When Rudolph Giuliani became the mayor of NYC, it was a mess. Crime levels were out of control and the city had a bad reputation. Giuliani knew it was his responsibility to turn this city around. While in office, Giuliani quickly noticed that there was little accountability. People were too busy pointing fingers.
So, Giuliani displayed a plaque on his desk that read, “I’m accountable.” He knew that he couldn’t expect other people to be accountable if he didn’t hold himself accountable.
How do you demonstrate accountability?
Accountability and sales go hand-in-hand. In sales, your results are a direct reflection of your effort. If your sales are down, go find more opportunities. If you lose a piece of business, find another one. In sales, it’s all on you.
Your success is dependent upon effort, not chance. Given the unpredictable nature of sales, we don’t always get the results we want. When we don’t see the results, we get frustrated or give up. At these moments of frustration, it’s our responsibility to get back up and try again.
Top-achieving salespeople are accountable for their performance. It’s been said that success has many parents and failure is an orphan. That might be true for some salespeople, but not top-achieving salespeople. Top-achieving salespeople own their successes along with their failures. They embrace failure because failure is the best teacher.
Holding yourself accountable means you have a positive sense of control. Here are some ideas to help you maintain a positive sense of control.
In Psychology, locus of control refers to your belief in how much control you have over your life. If you are internally focused, you believe much of what happens to you is a result of the actions you take and the decisions you make.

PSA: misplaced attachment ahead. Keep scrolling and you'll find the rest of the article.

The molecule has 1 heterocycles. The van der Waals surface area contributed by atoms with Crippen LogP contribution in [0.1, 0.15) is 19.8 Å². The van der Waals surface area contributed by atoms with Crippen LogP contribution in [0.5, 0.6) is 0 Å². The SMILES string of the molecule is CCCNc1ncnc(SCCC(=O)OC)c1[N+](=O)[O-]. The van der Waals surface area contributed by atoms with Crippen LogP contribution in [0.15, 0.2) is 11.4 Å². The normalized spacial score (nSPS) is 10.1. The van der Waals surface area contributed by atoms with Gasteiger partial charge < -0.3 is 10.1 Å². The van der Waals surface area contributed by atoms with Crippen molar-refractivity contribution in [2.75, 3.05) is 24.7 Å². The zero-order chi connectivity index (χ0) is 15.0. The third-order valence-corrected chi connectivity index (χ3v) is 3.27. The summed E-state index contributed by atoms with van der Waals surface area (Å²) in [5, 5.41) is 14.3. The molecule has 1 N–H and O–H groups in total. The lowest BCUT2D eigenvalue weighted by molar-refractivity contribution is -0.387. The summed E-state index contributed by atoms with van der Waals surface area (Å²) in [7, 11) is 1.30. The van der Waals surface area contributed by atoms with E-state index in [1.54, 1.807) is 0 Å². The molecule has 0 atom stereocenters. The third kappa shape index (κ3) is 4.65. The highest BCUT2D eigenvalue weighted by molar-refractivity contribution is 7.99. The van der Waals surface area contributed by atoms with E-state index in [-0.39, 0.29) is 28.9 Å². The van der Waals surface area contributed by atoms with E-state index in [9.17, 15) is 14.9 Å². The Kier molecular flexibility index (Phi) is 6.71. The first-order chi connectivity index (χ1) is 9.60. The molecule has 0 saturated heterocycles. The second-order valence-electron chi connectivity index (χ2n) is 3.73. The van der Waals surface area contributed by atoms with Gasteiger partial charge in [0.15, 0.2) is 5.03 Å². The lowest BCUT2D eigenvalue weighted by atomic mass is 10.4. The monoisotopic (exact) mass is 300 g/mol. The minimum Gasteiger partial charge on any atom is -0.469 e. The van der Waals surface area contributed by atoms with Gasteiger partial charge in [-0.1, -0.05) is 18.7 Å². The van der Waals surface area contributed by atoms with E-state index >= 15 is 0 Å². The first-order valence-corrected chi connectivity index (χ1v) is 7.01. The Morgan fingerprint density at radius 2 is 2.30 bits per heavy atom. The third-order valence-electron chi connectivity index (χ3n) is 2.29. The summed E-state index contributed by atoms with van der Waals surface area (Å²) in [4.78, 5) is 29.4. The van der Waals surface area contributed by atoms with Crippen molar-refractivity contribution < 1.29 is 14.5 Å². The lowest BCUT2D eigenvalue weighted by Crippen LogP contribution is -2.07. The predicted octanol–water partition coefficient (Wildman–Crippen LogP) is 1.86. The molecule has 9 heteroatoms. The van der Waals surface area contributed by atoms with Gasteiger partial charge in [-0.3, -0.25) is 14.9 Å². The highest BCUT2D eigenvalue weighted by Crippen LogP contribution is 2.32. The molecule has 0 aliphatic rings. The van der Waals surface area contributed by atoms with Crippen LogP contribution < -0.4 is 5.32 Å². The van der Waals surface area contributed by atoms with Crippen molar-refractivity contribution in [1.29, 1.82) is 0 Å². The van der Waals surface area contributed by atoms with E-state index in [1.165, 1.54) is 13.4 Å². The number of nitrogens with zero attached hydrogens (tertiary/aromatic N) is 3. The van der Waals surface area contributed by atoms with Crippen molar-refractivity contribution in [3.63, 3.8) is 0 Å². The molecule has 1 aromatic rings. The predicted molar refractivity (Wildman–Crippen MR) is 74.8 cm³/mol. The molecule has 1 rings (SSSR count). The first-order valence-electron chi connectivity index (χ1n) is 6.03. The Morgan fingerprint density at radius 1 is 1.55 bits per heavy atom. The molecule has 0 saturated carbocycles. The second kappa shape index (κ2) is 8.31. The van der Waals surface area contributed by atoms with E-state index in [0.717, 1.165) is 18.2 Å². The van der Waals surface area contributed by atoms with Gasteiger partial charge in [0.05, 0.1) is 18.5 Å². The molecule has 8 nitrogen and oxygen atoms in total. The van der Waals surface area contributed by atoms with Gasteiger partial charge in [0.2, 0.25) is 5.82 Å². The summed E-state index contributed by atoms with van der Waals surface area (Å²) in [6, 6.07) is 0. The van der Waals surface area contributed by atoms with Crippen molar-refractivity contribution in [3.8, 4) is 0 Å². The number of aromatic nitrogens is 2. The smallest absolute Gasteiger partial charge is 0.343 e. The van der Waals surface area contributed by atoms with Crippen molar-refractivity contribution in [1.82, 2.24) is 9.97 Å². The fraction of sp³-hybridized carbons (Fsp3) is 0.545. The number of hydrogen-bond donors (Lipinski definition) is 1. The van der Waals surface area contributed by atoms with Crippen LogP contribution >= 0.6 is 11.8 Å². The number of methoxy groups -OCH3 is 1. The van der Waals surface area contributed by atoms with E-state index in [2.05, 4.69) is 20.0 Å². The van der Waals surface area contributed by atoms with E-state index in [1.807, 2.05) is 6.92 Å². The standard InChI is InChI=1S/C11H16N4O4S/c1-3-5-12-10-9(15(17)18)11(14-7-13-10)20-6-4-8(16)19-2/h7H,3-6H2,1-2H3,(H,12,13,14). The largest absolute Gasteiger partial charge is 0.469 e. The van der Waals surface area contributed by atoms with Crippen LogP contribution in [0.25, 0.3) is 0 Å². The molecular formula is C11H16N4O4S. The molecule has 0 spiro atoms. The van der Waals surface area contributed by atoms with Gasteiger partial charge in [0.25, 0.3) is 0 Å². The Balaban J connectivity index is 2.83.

If you are externally focused, you believe much of what happens to you is a result of luck or fate. To be accountable, you need an internal locus of control.
On a piece of paper, create a list of ten things that will contribute to your success as a salesperson. After you create your list, circle all those items that you control. The more items you circle indicates an internal locus of control. The fewer items you circle indicates an external locus of control.
Externally focused individuals believe success is luck or fate. These individuals look out the window and blame their failures on external factors. Externally focused salespeople waste their time making excuses versus looking for ways to improve.
Top-achievers focus internally. They hold themselves accountable. These salespeople don’t look out the window to the world and credit their success or place blame for their failures. Top-achievers look in the mirror.
Paul Reilly is president of Reilly Sales Training, a St. Louis-based, privately owned company that specializes in training sales professionals, sales managers, and service professionals. Call Paul at 636-778-0175 or email Paul@ReillySalesTraining.com.